Some think that that eilekrineia means distinguished from or by the sun. The idea was that the thing being done was suspended from the rays of the sun. Therefore, the thing was pure, without spot, and immaculate.
But, it seems likely that eilo, not eile, is the actual word combined with krinos. In this case, the idea would be a judgment that causes turning. According to the Theological Lexicon of the New Testament, the metaphor was that of grain or wheat sorted and purified by rolling or bouncing on the screen. You would end up with pure grain, or grain without mixture.
Therefore, Paul and his co-workers did not mix anything with the pure of God, Christ. Paul preached in sincerity, without mixture, that it was necessary for the Christ to suffer and rise from the dead for repentance and the forgiveness of sins.
What does preaching a mixed word of God look like versus preaching it purely?
That’s what Paul tells us in 2 Corinthians 3.
To preach a mixed word of God means that you are a minister of the letter. A peddler teaches the literal scriptures. Instead of sticking purely that Christ suffered for you to give you life, the peddler adds the letter of the Old Testament to the pure message of the word of God, Christ. And, the letter of the Old Testament says that you need to offer sacrifices to God, you need to kill, in order to have your sins forgiven.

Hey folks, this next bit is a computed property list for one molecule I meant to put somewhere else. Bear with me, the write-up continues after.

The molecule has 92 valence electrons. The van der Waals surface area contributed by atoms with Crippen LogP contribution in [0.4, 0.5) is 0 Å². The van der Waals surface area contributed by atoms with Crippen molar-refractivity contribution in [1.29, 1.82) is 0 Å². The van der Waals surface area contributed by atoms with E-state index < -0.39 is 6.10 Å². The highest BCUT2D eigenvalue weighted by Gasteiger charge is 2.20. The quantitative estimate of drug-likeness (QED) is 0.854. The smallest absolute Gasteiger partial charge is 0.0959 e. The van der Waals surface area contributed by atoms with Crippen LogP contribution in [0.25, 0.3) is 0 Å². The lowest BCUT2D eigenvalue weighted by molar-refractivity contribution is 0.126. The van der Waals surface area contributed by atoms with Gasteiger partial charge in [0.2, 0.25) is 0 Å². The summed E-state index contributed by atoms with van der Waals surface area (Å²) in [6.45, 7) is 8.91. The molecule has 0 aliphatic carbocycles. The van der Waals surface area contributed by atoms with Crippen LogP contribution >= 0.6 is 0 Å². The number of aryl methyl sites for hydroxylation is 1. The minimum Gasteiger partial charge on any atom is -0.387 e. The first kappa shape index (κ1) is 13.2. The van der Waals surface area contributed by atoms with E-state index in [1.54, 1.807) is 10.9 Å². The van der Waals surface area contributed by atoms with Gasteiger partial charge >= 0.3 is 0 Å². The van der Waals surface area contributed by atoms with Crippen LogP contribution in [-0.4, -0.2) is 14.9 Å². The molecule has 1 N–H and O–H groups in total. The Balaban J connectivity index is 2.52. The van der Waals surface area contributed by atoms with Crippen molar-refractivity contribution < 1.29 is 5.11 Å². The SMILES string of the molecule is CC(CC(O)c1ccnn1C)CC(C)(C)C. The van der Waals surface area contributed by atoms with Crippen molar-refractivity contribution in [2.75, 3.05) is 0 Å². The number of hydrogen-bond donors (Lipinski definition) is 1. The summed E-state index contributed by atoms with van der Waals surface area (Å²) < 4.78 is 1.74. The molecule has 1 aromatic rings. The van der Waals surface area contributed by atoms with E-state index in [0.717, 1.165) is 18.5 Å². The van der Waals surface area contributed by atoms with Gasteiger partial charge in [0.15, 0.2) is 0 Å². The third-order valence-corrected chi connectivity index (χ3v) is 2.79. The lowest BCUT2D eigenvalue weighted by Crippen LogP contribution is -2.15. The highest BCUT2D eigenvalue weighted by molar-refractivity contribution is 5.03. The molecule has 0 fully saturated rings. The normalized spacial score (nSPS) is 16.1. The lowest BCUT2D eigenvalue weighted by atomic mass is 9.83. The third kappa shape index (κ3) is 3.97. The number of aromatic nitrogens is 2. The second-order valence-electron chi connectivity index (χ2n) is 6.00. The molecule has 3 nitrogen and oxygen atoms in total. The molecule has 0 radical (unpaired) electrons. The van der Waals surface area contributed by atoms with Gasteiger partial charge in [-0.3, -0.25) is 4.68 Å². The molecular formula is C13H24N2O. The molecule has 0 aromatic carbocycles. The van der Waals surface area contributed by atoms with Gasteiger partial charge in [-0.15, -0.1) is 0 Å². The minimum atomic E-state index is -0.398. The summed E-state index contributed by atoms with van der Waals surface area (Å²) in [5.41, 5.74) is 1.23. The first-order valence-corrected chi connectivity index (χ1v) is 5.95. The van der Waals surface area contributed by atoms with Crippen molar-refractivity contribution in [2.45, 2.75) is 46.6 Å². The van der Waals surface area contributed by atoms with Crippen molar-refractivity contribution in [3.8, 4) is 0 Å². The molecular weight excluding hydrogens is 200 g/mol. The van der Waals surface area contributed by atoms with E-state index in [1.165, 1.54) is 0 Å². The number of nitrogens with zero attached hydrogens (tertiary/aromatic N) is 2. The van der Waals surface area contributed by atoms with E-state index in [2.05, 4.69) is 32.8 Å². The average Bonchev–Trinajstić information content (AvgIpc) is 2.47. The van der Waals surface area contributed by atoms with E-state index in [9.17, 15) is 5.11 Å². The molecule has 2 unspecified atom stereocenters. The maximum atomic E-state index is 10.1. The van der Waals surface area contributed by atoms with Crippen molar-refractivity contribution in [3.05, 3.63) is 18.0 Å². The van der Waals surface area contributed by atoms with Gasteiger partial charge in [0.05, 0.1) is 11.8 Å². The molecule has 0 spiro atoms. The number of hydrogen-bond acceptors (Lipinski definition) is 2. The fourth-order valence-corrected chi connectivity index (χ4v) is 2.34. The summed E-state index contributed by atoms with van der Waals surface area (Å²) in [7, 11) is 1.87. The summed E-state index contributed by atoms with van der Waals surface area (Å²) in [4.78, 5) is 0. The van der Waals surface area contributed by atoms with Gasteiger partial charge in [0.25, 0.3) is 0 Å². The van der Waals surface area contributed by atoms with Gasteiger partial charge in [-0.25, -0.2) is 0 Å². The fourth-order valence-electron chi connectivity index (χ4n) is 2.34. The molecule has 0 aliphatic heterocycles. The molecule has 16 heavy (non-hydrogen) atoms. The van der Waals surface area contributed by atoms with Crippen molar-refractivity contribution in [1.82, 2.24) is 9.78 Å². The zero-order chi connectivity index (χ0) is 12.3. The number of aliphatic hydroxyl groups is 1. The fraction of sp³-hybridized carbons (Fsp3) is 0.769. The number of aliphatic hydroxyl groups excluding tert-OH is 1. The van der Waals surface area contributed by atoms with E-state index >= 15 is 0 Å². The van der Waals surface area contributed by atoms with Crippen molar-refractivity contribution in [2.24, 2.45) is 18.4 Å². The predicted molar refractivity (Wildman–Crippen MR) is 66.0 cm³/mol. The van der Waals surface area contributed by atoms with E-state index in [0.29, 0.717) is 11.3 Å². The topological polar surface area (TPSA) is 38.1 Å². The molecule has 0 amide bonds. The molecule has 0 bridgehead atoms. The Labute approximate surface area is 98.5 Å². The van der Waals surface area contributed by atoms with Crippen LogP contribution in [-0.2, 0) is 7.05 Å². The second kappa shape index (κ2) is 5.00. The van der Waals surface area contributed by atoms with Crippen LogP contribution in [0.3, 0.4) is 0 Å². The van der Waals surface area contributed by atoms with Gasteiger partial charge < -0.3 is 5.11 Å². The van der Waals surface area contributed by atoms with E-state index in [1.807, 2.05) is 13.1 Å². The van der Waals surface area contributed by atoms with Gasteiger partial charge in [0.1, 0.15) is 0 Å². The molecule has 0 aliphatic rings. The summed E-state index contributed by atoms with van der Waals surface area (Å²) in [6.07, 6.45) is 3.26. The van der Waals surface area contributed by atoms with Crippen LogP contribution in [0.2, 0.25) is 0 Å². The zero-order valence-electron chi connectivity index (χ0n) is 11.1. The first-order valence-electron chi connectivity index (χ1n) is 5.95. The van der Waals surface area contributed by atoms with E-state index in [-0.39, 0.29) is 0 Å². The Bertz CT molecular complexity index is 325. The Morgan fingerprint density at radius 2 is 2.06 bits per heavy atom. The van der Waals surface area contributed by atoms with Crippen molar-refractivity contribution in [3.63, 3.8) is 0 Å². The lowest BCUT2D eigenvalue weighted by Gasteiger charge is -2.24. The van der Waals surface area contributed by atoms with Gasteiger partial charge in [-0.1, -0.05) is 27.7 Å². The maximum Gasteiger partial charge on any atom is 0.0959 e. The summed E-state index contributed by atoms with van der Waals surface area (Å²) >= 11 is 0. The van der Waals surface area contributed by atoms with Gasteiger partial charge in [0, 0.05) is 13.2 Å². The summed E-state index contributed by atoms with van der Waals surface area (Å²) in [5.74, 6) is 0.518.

This is why Paul calls the ministry of the letter, the ministry of the literal reading of the Old Testament, a “ministry of death” and a “ministry of condemnation.” “For the letter kills.”
When you are a peddler of God’s word, you mix in death, condemnation, and causing suffering to the pure word of God, which is dying, justification, and suffering for others so that their sins are forgiven. Having your sins forgiven is life.
Paul contrasts this with his ministry, which is “of the Spirit.” “The Spirit gives life.” Therefore, Paul has a “ministry of righteousness.”
People peddle God’s word for their personal gain. They mix into the pure word of God – Christ must suffer and rise from the dead for repentance and the forgiveness of sins – the need to obey rules, tithe, make sacrifices, etc. to receive forgiveness. Peddlers personally gain from this because they can control those who are following them. This is religion.
Paul’s ministry is not for his personal gain. He himself is suffering by speaking the word of God, Christ, in sincerity, without mixture. Paul’s ministry is of the Spirit, and the Spirit only says what Jesus said – that it was necessary for the Christ to suffer and rise from the dead for repentance and the forgiveness of sins.
Therefore, Paul says, “Now the Lord is the Spirit, and where the Spirit of the Lord is, there is freedom.” (2 Corinthians 3:17). Freedom, not control, is the result of Paul’s ministry.
How did Paul preach the word of God, Christ, in sincerity and not as a peddler?
Without adding anything to it.
By the Spirit and not the letter.
Always speaking life, never death.